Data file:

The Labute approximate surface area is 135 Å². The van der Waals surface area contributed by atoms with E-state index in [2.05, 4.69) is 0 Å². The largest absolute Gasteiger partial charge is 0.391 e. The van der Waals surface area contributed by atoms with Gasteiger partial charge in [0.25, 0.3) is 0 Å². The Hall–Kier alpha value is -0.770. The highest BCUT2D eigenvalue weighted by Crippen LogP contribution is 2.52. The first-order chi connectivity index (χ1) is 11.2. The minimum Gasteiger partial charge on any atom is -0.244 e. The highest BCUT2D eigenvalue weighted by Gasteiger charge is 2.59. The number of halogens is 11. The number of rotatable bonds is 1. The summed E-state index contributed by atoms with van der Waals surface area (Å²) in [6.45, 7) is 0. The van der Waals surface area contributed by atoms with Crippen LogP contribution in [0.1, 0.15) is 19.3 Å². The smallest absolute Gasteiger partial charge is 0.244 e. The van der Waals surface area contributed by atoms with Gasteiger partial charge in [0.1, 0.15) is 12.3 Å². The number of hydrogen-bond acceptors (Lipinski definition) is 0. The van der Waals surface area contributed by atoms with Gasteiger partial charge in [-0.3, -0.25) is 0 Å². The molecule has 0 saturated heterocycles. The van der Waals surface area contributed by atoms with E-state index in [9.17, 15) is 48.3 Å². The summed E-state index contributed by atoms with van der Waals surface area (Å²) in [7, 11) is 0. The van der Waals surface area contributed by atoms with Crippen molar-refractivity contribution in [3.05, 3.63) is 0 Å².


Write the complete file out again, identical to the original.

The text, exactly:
The Labute approximate surface area is 135 Å². The van der Waals surface area contributed by atoms with E-state index in [2.05, 4.69) is 0 Å². The largest absolute Gasteiger partial charge is 0.391 e. The van der Waals surface area contributed by atoms with Gasteiger partial charge in [0.25, 0.3) is 0 Å². The Hall–Kier alpha value is -0.770. The highest BCUT2D eigenvalue weighted by Crippen LogP contribution is 2.52. The first-order chi connectivity index (χ1) is 11.2. The minimum Gasteiger partial charge on any atom is -0.244 e. The highest BCUT2D eigenvalue weighted by Gasteiger charge is 2.59. The number of halogens is 11. The number of rotatable bonds is 1. The summed E-state index contributed by atoms with van der Waals surface area (Å²) in [6.45, 7) is 0. The van der Waals surface area contributed by atoms with Crippen LogP contribution in [0.1, 0.15) is 19.3 Å². The smallest absolute Gasteiger partial charge is 0.244 e. The van der Waals surface area contributed by atoms with Gasteiger partial charge in [0.1, 0.15) is 12.3 Å². The number of hydrogen-bond acceptors (Lipinski definition) is 0. The van der Waals surface area contributed by atoms with Gasteiger partial charge in [-0.3, -0.25) is 0 Å². The molecule has 0 saturated heterocycles. The van der Waals surface area contributed by atoms with E-state index in [9.17, 15) is 48.3 Å². The summed E-state index contributed by atoms with van der Waals surface area (Å²) in [7, 11) is 0. The van der Waals surface area contributed by atoms with Crippen molar-refractivity contribution in [3.05, 3.63) is 0 Å².